Jenkins is the way to allow people to self-service, help launch stuff, stabilize releases, and encourage developers

Globus Automation Magic

Submitted By Jenkins User Stefan Martinov

A digital agency in Munich finds a better way to serve clients through faster and more accurate builds using Jenkins.

Organization: German Digital Agency

Industry:  Webshop / Webstore

Programming Language: Go

Platform: Android, iOS, Docker or Kubernetes, Linux

Version Control System: GitHub

Build Tool: Docker, Go

Community Support:  Jenkins.io websites & blogs

Mornings in the office were much easier with improved stability,
release consistency, and a shorter release cycle.

Background: Working at a small digital agency, we solve problems for international brands as well as national SMEs and smaller, regional companies in Germany and Switzerland. For these clients, we wanted to have more reliable release cycles, to avoid issues with “works on my machine”, to automate time-consuming tasks, and move them out of the developer machine. We also wanted to improve security, and to give control to devs what to deploy where, as well as to have metrics & monitoring & notifications if something goes wrong with builds

Goals: Automating deployments, code validation, and various other automation.

“Jenkins helped us improve developer efficiency and confidence by providing us the tools needed to rock releases and automated tasks!”
Stefan Martinov DevOps Lead

Solution & Results: Firstly, we had the challenge of deploying a larger application to our stage/production environment. That was automated with bash scripts only and only some people actually had the experience of deploying the whole environment. Progressively it took more and more time until one person was spending 50% of his work time deploying the application to the stage environment. So, we started to automate steps one by one, so that at the end of the first iteration cycle, we had a completely self-service deploy system. 

After that challenge, we wanted to verify that we can automatically test if all features were buildable so that developers didn’t have to merge in all the items in the common branch. We used the multi-branch feature that we build and tag all the containers so they’re tested, verified, and built. After each push they would be built and ready to be deployed.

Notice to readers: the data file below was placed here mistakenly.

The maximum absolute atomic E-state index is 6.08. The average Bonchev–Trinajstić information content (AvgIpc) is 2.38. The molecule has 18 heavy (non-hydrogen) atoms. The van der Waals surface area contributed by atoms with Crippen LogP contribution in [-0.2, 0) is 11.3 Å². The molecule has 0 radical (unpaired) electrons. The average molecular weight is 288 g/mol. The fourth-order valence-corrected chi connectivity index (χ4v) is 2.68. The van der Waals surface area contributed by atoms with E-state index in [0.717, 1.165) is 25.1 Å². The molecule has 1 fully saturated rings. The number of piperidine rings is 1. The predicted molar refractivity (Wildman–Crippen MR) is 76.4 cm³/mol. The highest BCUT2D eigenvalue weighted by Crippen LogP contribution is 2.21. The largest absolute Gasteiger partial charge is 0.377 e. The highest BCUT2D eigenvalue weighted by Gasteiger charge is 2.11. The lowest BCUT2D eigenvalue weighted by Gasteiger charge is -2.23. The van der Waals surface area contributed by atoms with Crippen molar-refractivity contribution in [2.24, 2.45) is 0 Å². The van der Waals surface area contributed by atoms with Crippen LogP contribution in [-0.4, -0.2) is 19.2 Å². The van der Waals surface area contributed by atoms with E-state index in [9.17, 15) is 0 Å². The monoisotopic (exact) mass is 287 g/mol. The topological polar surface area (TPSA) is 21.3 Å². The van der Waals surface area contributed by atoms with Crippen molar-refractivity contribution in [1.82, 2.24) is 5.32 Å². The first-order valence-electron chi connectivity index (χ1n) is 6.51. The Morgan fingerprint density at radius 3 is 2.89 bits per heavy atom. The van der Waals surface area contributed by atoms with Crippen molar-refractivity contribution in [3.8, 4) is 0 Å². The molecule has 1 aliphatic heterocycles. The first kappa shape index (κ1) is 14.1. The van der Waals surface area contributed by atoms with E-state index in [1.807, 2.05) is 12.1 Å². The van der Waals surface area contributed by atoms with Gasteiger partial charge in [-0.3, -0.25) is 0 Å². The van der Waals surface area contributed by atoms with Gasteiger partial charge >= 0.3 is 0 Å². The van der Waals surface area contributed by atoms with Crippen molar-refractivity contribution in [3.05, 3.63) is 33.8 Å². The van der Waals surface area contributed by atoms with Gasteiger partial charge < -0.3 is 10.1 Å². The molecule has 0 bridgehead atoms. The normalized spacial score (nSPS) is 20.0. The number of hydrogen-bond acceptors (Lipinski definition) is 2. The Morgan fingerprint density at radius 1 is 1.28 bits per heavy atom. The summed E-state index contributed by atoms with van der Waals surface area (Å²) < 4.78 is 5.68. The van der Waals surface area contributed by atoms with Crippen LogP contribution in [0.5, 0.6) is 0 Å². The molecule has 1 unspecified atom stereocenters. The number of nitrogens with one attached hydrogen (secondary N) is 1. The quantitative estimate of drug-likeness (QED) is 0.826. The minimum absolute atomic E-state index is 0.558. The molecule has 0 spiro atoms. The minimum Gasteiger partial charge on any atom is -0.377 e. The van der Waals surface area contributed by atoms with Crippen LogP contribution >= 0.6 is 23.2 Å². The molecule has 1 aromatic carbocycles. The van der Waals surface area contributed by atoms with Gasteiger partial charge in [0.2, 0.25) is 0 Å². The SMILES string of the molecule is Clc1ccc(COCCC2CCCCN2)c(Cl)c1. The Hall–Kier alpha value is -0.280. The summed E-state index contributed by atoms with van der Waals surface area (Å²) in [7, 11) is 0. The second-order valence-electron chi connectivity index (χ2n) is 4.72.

We then started automating common tasks, such as cache reload, as well as running backups. The good part about running backups on Jenkins is that we’d see immediately if something is wrong since we did a Jenkins/Slack integration. 

Later, we integrated Jenkins build & test validation through GitHub-actions since we already had everything set up. This helped us validate the builds easily by using Jenkins-CLI through GitHub-actions. We also integrated with BrowserStack that we run nightly full deployments and run unit, integration, and end-to-end system tests on the whole platform, so that we know a valid release is waiting for us in the morning. 

Highlights include:

  • ThinBackup – Really nice to have a small backup for disaster recovery. Remember there are 2 kinds of people: those who do backups and those who will start doing backups. 
  • Blue Ocean – Since presenting results has never been so fancy. 
  • Google OAuth Credentials Plugin – Since someone else already set the correct permissions 
  • Jenkins Declarative Pipeline – Way easier to read 
  • Slack Notification Plugin – Gotta get those errors in a good place

Results were as follows:

  • Improved stability and consistency of releases. 
  • Improved build times due to multi-threaded builds on server machines. 
  • The release cycle was shortened since we always had a tagged release ready in the morning. 
  • Improved developer confidence that their changes won’t completely break the application. 
  • Improved self-servicing of automated tasks such as forcing updates and clearing cache for non-tech people.

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